4. Power is given to remove land from the register, except in a district in which registration of title is compulsory.
5. Prodaction of the land or charge certificate is in all cases to be compulsory on dealings with registered land, and safeguards against the improper issue of a duplicate are provided. This secures in the simplest manner the facilities for equitable mortgage by deposit enjoyed under the present system of conveyancing.
6. An advisory board of five, including representatives of the Bar and of solicitors, is created, and rules are to be made with their advice.
All the minor amendments are made, but the Lord Chancellor has not seen fit to require identification by a solicitor, though such a precaution against fraud or personation is deemed necessary in dealing with the smallest fand in court. The present Land Registry Rules require identifi. cation by a solicitor, a justice of the peace, a commissioner for oaths, or a banker.
The Council fully recognise the evident desire of the Lord Chancellor to meet the objections put forward and proved against the system established by the Act of 1875, but they retain their strong objections to compulsion on the grounds that if the system be as beneficial as its advocates suppose, it ought to be able to make its own way, and that landowners wiil not require force to make them adopt it if it prove really advantageous and economical.
The Bill is one amending and altering the Act of 1875. It would have been much more convenient and complete if that Act were repealed and a new statute passed embodying the amendments which were found to be required. But it has no doubt been decided, for parliamentary reasons, to adopt the other course with the view of, at a later period, consolidating the law on the subject; and possibly it may be thought better, before introducing a consolidating Bill, to gain further experience of the working of the system. Unfortunately, as the experience of the Companies Acts shows, the convenient period is long in arriving.
The Bill is divided into four parts, the principal provisions in each of which may be conveniently considered. The Bill itself must be referred to for details, and, in addition to the amendments suggested in this report, there are several points of detail which will require consideration before the Bill becomes law.
Clauses 1 to 6. Part I. deals with the establishment of a real representative, and repeats almost verbatim the provisions to the same effeet of the Bill of 1895, which in their turn were taken from clauses in the Bill of 1889, as amended by the Select Committee of the House of Lords 1888-89. The only alteration of importance is the omission of clause 7, sub-clause (4), which was introduced in 1895 as an amendment in the Standing Committee of the House of Lords, and prohibited the real representative, except with leave of the court, from dealing with real estates for thirteen months after the death of the late owner. This sub-clause would often have been inconvenient and have led to applications to the court which would have caused unnecessary expense. The existing law appears sufficient to prevent any mischief, and no such check exists or has been found necessary in the case of leaseholds.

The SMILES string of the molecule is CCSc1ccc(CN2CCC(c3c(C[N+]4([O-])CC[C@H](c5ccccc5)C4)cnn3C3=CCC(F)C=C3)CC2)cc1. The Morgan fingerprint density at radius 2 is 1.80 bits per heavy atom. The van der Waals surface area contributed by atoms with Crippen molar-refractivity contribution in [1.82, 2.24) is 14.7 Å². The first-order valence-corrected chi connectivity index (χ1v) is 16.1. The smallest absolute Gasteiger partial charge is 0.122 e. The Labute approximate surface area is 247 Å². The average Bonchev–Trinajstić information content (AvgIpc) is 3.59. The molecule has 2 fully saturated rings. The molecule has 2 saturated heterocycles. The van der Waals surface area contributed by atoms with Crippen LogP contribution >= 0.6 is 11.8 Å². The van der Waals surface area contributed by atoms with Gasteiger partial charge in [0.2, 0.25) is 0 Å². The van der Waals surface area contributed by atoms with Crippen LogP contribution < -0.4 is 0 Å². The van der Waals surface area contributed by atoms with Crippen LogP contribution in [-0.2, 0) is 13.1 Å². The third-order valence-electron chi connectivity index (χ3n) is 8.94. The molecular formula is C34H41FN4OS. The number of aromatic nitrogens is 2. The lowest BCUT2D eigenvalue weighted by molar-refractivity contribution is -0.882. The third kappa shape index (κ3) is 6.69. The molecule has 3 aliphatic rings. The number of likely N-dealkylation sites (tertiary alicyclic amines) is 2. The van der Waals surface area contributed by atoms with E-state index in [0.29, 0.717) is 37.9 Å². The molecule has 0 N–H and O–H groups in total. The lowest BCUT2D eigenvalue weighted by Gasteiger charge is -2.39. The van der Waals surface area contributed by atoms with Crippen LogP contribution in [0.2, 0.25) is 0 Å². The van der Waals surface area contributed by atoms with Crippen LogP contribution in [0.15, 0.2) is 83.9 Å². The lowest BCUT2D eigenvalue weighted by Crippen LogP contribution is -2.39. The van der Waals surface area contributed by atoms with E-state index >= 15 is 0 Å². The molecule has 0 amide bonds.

Clause 5 appears to require revision. It can hardly be intended to empower the personal representatives without the consent of the devisee of the real estate (whether such real estate be devised specifically or as part of a mixed residue) to satisfy out of that estate a pecuniary legacy not charged upon it. The power should be confined to legacies charged on the real estate.
The provisions in the Bill of 1895 were generally approved by the Profession and by the witnesses nined before the Parliamentary Committee of 1895,
Part I. of the Bill is general in its operation, and applies to all land, whether registered or not.
right to indemnify has arisen, and to award the amount to be allowed , but his decision is subject to appeal to the court.
Clause 9. By clause 9 the land certificate (which throughout this report means a land certificate, certificate of charge, or office copy of a registered lease) must (if one have been issued, which by the principal Act is optional with the registered proprietor) be produced to the registrar on every dealing with registered land (except a sale by a mortgagee under the power of his mortgage), and any such dealing is to be noted on the land certificate. The Bill contains the necessary auxiliary powers and provisions to enable this to be carried into full effect. This clause carries out the provisions of sect. 81 of the principal Act, and makes a deposit of the land certificate equivalent to a deposit of title deeds under the existing system of conveyancing. To make the protection more complete, the Bill provides (following the analogy of the Australian statutes) that unless the court or the registrar for special reason otherwise decide, a duplicate land certificate shall not be issued in place of a certificate which has been lost or destroyed unless a statutory declaration or other sufficient evidence of the loss or destruction of the original certificate and the circumstances attending it has been produced, nor until at least three advertisements have been published in a leading London and a local newspaper, and, if necessary, an indemnity given to the registrar's satisfaction.